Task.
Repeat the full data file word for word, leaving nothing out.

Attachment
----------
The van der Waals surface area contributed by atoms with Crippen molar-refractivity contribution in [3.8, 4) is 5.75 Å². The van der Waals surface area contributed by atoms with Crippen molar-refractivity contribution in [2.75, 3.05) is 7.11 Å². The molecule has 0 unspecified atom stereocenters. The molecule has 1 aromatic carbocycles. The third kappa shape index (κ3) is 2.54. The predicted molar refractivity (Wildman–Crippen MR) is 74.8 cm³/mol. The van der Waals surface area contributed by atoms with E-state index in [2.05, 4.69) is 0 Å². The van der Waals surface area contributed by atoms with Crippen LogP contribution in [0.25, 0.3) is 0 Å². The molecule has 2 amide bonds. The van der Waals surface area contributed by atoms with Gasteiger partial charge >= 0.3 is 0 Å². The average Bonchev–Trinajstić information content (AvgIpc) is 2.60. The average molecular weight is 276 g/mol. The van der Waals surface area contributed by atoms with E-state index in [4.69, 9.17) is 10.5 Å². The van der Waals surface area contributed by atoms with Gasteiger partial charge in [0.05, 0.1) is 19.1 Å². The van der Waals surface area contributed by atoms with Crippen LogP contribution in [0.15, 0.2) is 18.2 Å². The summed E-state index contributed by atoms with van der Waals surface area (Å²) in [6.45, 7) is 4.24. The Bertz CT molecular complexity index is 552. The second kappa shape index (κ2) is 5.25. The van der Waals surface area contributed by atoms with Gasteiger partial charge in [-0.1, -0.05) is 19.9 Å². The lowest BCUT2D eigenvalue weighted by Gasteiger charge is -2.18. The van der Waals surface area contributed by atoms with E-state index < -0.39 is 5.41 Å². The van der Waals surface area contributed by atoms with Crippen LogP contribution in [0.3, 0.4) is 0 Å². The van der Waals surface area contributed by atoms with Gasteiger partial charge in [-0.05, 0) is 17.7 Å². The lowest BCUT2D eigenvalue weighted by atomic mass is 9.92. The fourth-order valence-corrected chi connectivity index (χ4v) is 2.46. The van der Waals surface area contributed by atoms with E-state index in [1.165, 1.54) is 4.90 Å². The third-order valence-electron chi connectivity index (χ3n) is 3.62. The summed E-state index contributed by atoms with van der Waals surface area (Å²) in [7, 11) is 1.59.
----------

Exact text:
The van der Waals surface area contributed by atoms with Crippen molar-refractivity contribution in [3.8, 4) is 5.75 Å². The van der Waals surface area contributed by atoms with Crippen molar-refractivity contribution in [2.75, 3.05) is 7.11 Å². The molecule has 0 unspecified atom stereocenters. The molecule has 1 aromatic carbocycles. The third kappa shape index (κ3) is 2.54. The predicted molar refractivity (Wildman–Crippen MR) is 74.8 cm³/mol. The van der Waals surface area contributed by atoms with E-state index in [2.05, 4.69) is 0 Å². The van der Waals surface area contributed by atoms with Crippen LogP contribution in [0.25, 0.3) is 0 Å². The molecule has 2 amide bonds. The van der Waals surface area contributed by atoms with Gasteiger partial charge >= 0.3 is 0 Å². The average Bonchev–Trinajstić information content (AvgIpc) is 2.60. The average molecular weight is 276 g/mol. The van der Waals surface area contributed by atoms with E-state index in [4.69, 9.17) is 10.5 Å². The van der Waals surface area contributed by atoms with Gasteiger partial charge in [0.05, 0.1) is 19.1 Å². The van der Waals surface area contributed by atoms with Crippen LogP contribution in [0.15, 0.2) is 18.2 Å². The summed E-state index contributed by atoms with van der Waals surface area (Å²) in [6.45, 7) is 4.24. The Bertz CT molecular complexity index is 552. The second kappa shape index (κ2) is 5.25. The van der Waals surface area contributed by atoms with Gasteiger partial charge in [-0.1, -0.05) is 19.9 Å². The lowest BCUT2D eigenvalue weighted by Gasteiger charge is -2.18. The van der Waals surface area contributed by atoms with E-state index < -0.39 is 5.41 Å². The van der Waals surface area contributed by atoms with Crippen LogP contribution in [0.3, 0.4) is 0 Å². The van der Waals surface area contributed by atoms with Gasteiger partial charge in [-0.05, 0) is 17.7 Å². The lowest BCUT2D eigenvalue weighted by atomic mass is 9.92. The fourth-order valence-corrected chi connectivity index (χ4v) is 2.46. The van der Waals surface area contributed by atoms with E-state index in [1.165, 1.54) is 4.90 Å². The third-order valence-electron chi connectivity index (χ3n) is 3.62. The summed E-state index contributed by atoms with van der Waals surface area (Å²) in [7, 11) is 1.59.